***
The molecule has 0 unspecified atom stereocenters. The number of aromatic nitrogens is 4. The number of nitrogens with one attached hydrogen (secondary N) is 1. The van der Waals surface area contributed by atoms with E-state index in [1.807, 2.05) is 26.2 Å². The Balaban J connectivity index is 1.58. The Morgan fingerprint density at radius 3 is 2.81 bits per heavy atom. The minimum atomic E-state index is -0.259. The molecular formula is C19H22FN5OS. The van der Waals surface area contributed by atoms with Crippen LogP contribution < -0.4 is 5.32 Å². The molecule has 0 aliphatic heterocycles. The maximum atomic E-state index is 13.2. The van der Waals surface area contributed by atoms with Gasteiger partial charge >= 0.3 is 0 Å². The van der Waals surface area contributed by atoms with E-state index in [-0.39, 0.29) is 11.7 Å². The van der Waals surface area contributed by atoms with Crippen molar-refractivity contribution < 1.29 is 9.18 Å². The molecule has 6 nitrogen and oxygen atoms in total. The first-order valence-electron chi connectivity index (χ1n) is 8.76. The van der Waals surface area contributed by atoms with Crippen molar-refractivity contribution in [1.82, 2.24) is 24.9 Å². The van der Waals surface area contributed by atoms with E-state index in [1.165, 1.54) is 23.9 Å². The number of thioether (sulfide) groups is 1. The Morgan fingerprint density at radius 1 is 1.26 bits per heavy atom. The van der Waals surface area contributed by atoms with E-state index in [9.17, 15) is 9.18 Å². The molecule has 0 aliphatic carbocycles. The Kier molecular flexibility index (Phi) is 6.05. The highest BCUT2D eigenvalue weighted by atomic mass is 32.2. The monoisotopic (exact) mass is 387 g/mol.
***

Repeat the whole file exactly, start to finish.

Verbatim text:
The molecule has 0 unspecified atom stereocenters. The number of aromatic nitrogens is 4. The number of nitrogens with one attached hydrogen (secondary N) is 1. The van der Waals surface area contributed by atoms with E-state index in [1.807, 2.05) is 26.2 Å². The Balaban J connectivity index is 1.58. The Morgan fingerprint density at radius 3 is 2.81 bits per heavy atom. The minimum atomic E-state index is -0.259. The molecular formula is C19H22FN5OS. The van der Waals surface area contributed by atoms with Crippen LogP contribution < -0.4 is 5.32 Å². The molecule has 0 aliphatic heterocycles. The maximum atomic E-state index is 13.2. The van der Waals surface area contributed by atoms with Gasteiger partial charge >= 0.3 is 0 Å². The van der Waals surface area contributed by atoms with E-state index in [-0.39, 0.29) is 11.7 Å². The van der Waals surface area contributed by atoms with Crippen molar-refractivity contribution < 1.29 is 9.18 Å². The molecule has 6 nitrogen and oxygen atoms in total. The first-order valence-electron chi connectivity index (χ1n) is 8.76. The van der Waals surface area contributed by atoms with Crippen molar-refractivity contribution in [1.82, 2.24) is 24.9 Å². The van der Waals surface area contributed by atoms with E-state index in [1.165, 1.54) is 23.9 Å². The number of thioether (sulfide) groups is 1. The Morgan fingerprint density at radius 1 is 1.26 bits per heavy atom. The van der Waals surface area contributed by atoms with E-state index in [9.17, 15) is 9.18 Å². The molecule has 0 aliphatic carbocycles. The Kier molecular flexibility index (Phi) is 6.05. The highest BCUT2D eigenvalue weighted by atomic mass is 32.2. The monoisotopic (exact) mass is 387 g/mol.